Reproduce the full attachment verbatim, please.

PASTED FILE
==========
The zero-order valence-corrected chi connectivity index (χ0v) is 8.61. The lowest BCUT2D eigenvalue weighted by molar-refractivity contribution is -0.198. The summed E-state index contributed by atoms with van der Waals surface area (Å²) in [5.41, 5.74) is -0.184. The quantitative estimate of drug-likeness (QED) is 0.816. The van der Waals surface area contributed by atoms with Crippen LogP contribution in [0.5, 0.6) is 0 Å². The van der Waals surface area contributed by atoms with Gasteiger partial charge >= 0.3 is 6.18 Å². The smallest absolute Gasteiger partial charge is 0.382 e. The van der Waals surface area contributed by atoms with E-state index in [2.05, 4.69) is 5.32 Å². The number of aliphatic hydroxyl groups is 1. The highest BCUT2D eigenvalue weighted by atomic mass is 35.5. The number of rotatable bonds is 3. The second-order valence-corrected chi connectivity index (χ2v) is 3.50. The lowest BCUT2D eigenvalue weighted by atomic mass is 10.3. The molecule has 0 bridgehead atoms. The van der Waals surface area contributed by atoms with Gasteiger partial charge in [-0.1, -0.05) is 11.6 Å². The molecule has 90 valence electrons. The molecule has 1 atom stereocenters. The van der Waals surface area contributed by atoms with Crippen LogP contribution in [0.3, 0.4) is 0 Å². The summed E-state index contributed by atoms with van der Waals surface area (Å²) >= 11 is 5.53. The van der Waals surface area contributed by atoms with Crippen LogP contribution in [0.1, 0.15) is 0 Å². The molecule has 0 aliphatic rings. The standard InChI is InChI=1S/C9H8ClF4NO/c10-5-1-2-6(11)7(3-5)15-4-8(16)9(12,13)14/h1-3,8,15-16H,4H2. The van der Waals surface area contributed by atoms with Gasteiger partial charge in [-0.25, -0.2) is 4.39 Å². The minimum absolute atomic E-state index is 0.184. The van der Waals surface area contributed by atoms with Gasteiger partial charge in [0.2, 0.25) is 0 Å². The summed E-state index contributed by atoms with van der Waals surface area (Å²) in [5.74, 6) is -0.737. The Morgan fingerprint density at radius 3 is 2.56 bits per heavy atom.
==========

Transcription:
The zero-order valence-corrected chi connectivity index (χ0v) is 8.61. The lowest BCUT2D eigenvalue weighted by molar-refractivity contribution is -0.198. The summed E-state index contributed by atoms with van der Waals surface area (Å²) in [5.41, 5.74) is -0.184. The quantitative estimate of drug-likeness (QED) is 0.816. The van der Waals surface area contributed by atoms with Crippen LogP contribution in [0.5, 0.6) is 0 Å². The van der Waals surface area contributed by atoms with Gasteiger partial charge >= 0.3 is 6.18 Å². The smallest absolute Gasteiger partial charge is 0.382 e. The van der Waals surface area contributed by atoms with E-state index in [2.05, 4.69) is 5.32 Å². The number of aliphatic hydroxyl groups is 1. The highest BCUT2D eigenvalue weighted by atomic mass is 35.5. The number of rotatable bonds is 3. The second-order valence-corrected chi connectivity index (χ2v) is 3.50. The lowest BCUT2D eigenvalue weighted by atomic mass is 10.3. The molecule has 0 bridgehead atoms. The van der Waals surface area contributed by atoms with Gasteiger partial charge in [-0.1, -0.05) is 11.6 Å². The molecule has 90 valence electrons. The molecule has 1 atom stereocenters. The van der Waals surface area contributed by atoms with Crippen LogP contribution in [0.3, 0.4) is 0 Å². The summed E-state index contributed by atoms with van der Waals surface area (Å²) >= 11 is 5.53. The van der Waals surface area contributed by atoms with Crippen LogP contribution in [0.1, 0.15) is 0 Å². The molecule has 0 aliphatic rings. The standard InChI is InChI=1S/C9H8ClF4NO/c10-5-1-2-6(11)7(3-5)15-4-8(16)9(12,13)14/h1-3,8,15-16H,4H2. The van der Waals surface area contributed by atoms with Gasteiger partial charge in [-0.25, -0.2) is 4.39 Å². The minimum absolute atomic E-state index is 0.184. The van der Waals surface area contributed by atoms with Gasteiger partial charge in [0.2, 0.25) is 0 Å². The summed E-state index contributed by atoms with van der Waals surface area (Å²) in [5.74, 6) is -0.737. The Morgan fingerprint density at radius 3 is 2.56 bits per heavy atom.